TOKYO -- China's biggest ride-hailing company, DiDi Chuxing, is struggling in Japan and has to cut back on operations after its high-profile entry in 2018 and subsequent expansion.
The problems of the Beijing-based company can be traced to barriers in Japan that are also affecting other Chinese sharing services.
DiDi Mobility Japan, a joint venture with SoftBank, operates ride-hailing app DiDi for taxi operators who want to increase vehicle utilization.
DiDi halted service in ten prefectures from July in a bid to trim losses by focusing on more profitable areas, including Tokyo and 13 other prefectures.
"We have stopped our expansion plan, which focused on a wide service area," said Yoshiyuki Sekiguchi, spokesperson for DiDi Mobility Japan. "We select some cities and focus on them."
The company has expanded its presence on the back of an app that can be used by travelers from China without any modifications, making it attractive to taxi operators. But Chinese and other inbound tourists account for only 20% of demand, according to Sekiguchi. The company lured users partly through promotional campaigns such as discount coupons.
Fees from taxi operators, based on a percentage of each fare, are its main source of earnings. But more users means more marketing expenditures.
The company's expansion plans have also been thwarted by the coronavirus pandemic, as more people stay home causing taxi usage to plummet. In addition to fewer service areas, DiDi will soon charge users an app usage fee, which could see DiDi customers looking for other services.
DiDi is a massive "unicorn," a startup valued at more than $1 billion. According CB Insights, the company is valued a $56 billion, the second-largest startup valuation in the world.
A question is what has drawn such a blue-chip company into trouble in Japan.
In China, DiDi has grown rapidly on its artificial intelligence-based service of quickly hailing cabs. In 2015, when ride-hailing apps first emerged, taxis were in short supply due to government limits on the number of taxis on the road. As the use of the apps gained traction, taxi use skyrocketed.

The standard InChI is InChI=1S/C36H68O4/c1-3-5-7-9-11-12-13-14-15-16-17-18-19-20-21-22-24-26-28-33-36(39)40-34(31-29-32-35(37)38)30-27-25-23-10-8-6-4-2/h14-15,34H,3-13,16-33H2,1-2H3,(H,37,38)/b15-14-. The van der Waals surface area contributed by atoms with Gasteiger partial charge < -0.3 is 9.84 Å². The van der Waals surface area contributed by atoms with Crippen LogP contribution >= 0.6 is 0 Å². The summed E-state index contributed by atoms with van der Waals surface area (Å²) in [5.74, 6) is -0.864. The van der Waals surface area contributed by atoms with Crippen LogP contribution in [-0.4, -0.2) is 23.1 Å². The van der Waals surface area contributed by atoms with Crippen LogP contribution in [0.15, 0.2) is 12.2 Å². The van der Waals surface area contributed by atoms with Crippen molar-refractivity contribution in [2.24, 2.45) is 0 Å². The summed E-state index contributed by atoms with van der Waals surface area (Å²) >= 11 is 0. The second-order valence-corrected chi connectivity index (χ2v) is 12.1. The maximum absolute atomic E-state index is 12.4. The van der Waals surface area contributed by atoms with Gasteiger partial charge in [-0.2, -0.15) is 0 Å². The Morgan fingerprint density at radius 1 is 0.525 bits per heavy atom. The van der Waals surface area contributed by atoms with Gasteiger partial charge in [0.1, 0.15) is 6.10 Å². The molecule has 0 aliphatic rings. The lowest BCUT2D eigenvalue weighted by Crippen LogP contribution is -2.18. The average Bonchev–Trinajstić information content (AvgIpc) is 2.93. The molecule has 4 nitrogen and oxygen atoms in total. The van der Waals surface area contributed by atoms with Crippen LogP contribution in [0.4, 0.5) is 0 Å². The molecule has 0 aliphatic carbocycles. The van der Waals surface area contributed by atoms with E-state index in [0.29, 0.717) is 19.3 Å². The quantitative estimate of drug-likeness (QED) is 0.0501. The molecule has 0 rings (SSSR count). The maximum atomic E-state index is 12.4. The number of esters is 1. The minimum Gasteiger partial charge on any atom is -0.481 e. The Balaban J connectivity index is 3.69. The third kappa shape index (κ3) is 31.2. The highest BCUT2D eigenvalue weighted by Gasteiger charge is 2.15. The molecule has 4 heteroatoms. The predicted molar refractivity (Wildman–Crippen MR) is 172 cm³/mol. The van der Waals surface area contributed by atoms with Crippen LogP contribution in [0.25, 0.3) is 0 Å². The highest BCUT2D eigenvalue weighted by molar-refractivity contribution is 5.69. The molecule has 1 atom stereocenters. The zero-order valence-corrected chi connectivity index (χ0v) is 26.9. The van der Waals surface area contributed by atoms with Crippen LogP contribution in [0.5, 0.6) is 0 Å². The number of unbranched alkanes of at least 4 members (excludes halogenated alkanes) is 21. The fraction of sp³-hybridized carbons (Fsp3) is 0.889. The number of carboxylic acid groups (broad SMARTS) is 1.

In Japan, many people call cabs by phoning a call center, which has slowed demand for ride-hailing apps. "Ride-sharing is still recognized as expensive in Japan, unlike most parts of the world," Sekiguchi explained.
Regulations also have forced DiDi to narrow its business in Japan. Ride-sharing allows a person with a commercial driver's license to carry persons for a fee in China using private cars. But this is banned in Japan.
Unlicensed cabs used to be strictly regulated in China. But the government "flexibly reviews regulations if there are social needs" for changes, said Tomoo Marukawa, professor at the Institute of Social Science of the University of Tokyo.
Local governments in China have worked out regulations for unlicensed taxis. Comparatively laxer than in Japan, the arrangement has made ride-hailing ubiquitous in China.
Mobike, a Chinese bicycle-sharing service, also hit a regulatory wall in Japan, despite its obvious appeal. The startup entered the Japanese market in 2017 in Sapporo and Fukuoka. It even had Line, a Tokyo-based mobile app and internet service company, investing in its Japanese subsidiary.
But Japan's onerous laws banning bicycle parking on public roads derailed the startup, which had attracted many users in China with its easy ride-it-and-leave-it policy. Mobike was forced into time-consuming negotiations with convenience stores, local governments and others to alleviate concerns about where bikes could be left.
The details proved too much, forcing Mobike to leave the Japanese market in 2019. Its departure was proceeded by Ofo, another Chinese bike-share, which had to ditch the country in 2018.
Chinese sharing services have faced problems in other countries. DiDi has made inroads in Australia, Mexico and Brazil but is struggling with local rivals. Although Ofo is now found in about 20 countries, it has been forced to retreat from many because it failed to catch on.
Chinese sharing services have tried to export their homegrown business model to other countries without first taking into account local needs and regulations -- another barrier to success. In future, they may need to see what exactly went wrong overseas if they really are serious about growing internationally.